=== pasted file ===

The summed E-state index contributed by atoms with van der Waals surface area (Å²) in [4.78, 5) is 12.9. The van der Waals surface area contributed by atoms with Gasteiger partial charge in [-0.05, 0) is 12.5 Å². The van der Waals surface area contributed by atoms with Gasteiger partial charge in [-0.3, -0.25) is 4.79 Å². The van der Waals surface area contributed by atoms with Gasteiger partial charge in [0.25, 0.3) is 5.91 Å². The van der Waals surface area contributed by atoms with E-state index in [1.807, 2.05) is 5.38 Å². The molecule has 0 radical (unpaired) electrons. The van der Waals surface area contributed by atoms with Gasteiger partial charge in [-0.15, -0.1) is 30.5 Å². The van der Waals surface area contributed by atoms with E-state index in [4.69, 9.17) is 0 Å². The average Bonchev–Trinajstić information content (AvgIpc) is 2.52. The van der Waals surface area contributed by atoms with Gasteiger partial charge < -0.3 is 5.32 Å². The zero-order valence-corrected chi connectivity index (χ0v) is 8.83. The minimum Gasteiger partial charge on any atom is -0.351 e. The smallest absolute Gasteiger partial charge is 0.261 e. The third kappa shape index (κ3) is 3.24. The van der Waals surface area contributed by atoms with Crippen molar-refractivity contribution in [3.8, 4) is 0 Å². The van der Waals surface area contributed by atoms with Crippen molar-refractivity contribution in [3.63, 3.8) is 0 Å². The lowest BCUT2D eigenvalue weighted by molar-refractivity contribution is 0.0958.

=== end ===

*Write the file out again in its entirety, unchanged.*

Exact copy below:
The summed E-state index contributed by atoms with van der Waals surface area (Å²) in [4.78, 5) is 12.9. The van der Waals surface area contributed by atoms with Gasteiger partial charge in [-0.05, 0) is 12.5 Å². The van der Waals surface area contributed by atoms with Gasteiger partial charge in [-0.3, -0.25) is 4.79 Å². The van der Waals surface area contributed by atoms with Gasteiger partial charge in [0.25, 0.3) is 5.91 Å². The van der Waals surface area contributed by atoms with E-state index in [1.807, 2.05) is 5.38 Å². The molecule has 0 radical (unpaired) electrons. The van der Waals surface area contributed by atoms with Gasteiger partial charge in [-0.15, -0.1) is 30.5 Å². The van der Waals surface area contributed by atoms with E-state index in [4.69, 9.17) is 0 Å². The average Bonchev–Trinajstić information content (AvgIpc) is 2.52. The van der Waals surface area contributed by atoms with Gasteiger partial charge < -0.3 is 5.32 Å². The zero-order valence-corrected chi connectivity index (χ0v) is 8.83. The minimum Gasteiger partial charge on any atom is -0.351 e. The smallest absolute Gasteiger partial charge is 0.261 e. The third kappa shape index (κ3) is 3.24. The van der Waals surface area contributed by atoms with Crippen molar-refractivity contribution in [3.8, 4) is 0 Å². The van der Waals surface area contributed by atoms with Crippen molar-refractivity contribution in [3.63, 3.8) is 0 Å². The lowest BCUT2D eigenvalue weighted by molar-refractivity contribution is 0.0958.